Monday, April 19, 2010

Adventures at the Public Oven and Public Beach (but not at the same time)

I had planned to spend this week tootling around Rabat with my dad. However, thanks to a certain Icelandic natural disaster, the poor guy is stuck in Berlin…hopefully having plenty of beer tastings in the airport with his fellow marooned travelers.

So, instead of Fun Times with Pop, I’ve been preparing for the upcoming Fulbright Symposium (yikes!), planning for travels to Lebanon, Syria, and Jordan, spending time at the beach, and of course, cooking. I even ventured out to find a public oven in my neighborhood.

Most Moroccan homes are not equipped with ovens. Instead, women prepare the daily bread the night before, let it rise at night, then take it to the local giant wood-burning oven in the morning. There is usually a man standing in the pit, receiving baked goods, and using his expert knowledge of fire to decide where in the oven he should place your loaf in order to bake it at the correct temperature. Obviously it’s not very precise, but for about 3 dirham (30 cents), I can walk around the corner with my loaf, and have piping hot what-have-you 30 minutes later. Best of all, Mohammed the Oven Man is a riot. I think he and I are going to be gooood friends.

In the spirit of public ovens, and summertime, I will post two summery recipes. Not necessarily Moroccan. Super simple, almost “duh!”-worthy, but dear to me for two reasons:

1. The people from which they came

2. The Spirit in which they are made.

They’re like…heirloom recipes! To be written in the beat-up blue watermelon family cookbook that my mom has been keeping for years.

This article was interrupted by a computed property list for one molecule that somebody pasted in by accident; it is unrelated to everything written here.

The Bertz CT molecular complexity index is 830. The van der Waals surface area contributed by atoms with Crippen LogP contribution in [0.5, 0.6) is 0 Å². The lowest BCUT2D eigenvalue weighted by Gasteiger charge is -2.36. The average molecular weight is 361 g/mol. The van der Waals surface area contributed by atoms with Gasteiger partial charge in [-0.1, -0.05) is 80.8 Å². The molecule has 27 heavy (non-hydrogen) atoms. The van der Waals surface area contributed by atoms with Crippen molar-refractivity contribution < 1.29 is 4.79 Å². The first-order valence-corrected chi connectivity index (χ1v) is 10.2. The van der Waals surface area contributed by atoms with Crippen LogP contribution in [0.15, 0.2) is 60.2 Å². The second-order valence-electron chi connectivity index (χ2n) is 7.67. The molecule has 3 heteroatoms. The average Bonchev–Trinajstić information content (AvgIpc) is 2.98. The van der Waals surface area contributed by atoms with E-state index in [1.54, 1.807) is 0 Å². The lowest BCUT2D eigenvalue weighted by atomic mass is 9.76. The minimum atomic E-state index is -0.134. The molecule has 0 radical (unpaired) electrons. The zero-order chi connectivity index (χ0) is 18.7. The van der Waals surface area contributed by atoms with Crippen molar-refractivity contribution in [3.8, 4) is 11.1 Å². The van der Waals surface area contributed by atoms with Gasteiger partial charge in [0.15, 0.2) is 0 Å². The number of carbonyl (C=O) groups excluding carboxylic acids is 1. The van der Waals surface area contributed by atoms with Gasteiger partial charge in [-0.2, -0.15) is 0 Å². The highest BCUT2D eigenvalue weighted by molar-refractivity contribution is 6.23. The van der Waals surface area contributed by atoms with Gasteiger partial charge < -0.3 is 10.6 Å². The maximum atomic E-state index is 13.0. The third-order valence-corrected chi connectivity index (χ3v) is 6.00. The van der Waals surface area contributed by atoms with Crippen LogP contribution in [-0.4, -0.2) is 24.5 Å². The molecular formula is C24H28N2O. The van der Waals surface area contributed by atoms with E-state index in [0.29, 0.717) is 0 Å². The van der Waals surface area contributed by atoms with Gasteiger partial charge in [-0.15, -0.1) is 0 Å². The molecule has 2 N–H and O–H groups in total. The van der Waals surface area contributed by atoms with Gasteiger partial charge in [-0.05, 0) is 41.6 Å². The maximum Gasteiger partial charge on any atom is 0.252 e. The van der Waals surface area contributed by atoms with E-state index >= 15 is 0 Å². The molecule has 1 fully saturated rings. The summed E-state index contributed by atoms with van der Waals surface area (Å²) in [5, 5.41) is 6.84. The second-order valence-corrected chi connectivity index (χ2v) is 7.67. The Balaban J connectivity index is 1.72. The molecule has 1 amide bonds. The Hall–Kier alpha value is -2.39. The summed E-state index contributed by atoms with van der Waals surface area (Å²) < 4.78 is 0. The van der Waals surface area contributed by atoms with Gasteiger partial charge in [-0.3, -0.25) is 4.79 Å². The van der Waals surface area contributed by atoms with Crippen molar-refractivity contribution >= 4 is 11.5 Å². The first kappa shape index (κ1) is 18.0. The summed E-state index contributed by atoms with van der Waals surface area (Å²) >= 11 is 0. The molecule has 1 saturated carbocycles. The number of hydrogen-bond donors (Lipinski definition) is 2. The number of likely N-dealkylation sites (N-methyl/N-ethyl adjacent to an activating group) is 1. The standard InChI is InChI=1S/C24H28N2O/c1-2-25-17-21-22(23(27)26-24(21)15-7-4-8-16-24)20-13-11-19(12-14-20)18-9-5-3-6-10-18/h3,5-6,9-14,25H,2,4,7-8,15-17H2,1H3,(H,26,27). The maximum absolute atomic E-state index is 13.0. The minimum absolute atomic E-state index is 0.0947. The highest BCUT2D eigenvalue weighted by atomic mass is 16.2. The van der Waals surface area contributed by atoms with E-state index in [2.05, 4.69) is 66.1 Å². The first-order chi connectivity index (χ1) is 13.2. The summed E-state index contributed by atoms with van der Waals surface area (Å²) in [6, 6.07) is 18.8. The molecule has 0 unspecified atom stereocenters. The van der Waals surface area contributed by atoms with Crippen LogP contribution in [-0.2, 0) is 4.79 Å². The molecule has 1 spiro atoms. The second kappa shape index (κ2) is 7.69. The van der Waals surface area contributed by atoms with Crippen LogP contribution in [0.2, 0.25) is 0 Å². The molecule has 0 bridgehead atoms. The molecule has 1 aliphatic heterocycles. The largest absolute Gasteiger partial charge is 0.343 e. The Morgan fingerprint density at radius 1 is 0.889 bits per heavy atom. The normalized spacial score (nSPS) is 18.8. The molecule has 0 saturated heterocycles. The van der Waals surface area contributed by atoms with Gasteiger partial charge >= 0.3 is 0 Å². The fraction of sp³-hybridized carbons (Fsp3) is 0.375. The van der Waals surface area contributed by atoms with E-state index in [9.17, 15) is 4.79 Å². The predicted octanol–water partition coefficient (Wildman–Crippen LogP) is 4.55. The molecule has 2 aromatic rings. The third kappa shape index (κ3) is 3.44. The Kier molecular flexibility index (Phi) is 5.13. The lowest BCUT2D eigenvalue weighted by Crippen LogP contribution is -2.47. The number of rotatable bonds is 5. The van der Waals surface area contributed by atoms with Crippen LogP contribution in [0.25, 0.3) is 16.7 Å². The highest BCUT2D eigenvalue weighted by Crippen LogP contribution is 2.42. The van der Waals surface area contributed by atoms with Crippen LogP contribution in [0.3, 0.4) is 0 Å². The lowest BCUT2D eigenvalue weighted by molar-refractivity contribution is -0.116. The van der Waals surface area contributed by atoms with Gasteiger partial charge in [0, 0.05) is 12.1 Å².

Zohra’s Cumquat Confiture

My good friend Mustapha’s family has basically adopted me. I have meals over at their house, cook, dance and sing Berber songs with his mom, Zohra. (One of Morocco’s finest chefs, btw). She only speaks Darjia and Berber, so sometimes the recipes are hard to catch if I’m not watching carefully. Zohra takes advantage of the fruits and veggies of the season and makes her own jam (confiture). The other day I was sitting around while Zohra was making strawberry jam. She taught me how, then explained that I should try at my own house using cumquats, which are in season here in Morocco, and are ridiculously cheap (read: men with big wooden carts walk around neighborhoods and shout “Cumquats! Cumquats!” Like some kind of fruity parade.) So, I bought a kilo and cooked up this confiture myself. For some reason, I think only grandmothers can make jam properly (there’s some kind of aura they add, I’m sure)…but here it is, so simple that it can be adapted to almost any fruit. Fresh, no preservatives, so you don’t want to keep it long.

1. Wash and cut up 1 kilo of any “soft” fruit (berries, cumquats, peaches..). I ended up peeling the cumquats, because it was easy enough, and kept the jam soft.

2. Plop in a big soup kettle and turn on low heat. Don’t add any water, it will boil out of the fruit.

3. Boil for about half an hour to 45 mins, until greatly reduced and mushy.

4. Add 1 cup of any sweetener you like. Or less. Moroccans use SO MUCH sugar in their foods, and I try to stay away from it. I added about ½ cup honey and it turned out deliciously tart and sweet. I’d like to see what it would be like with Agave Nectar.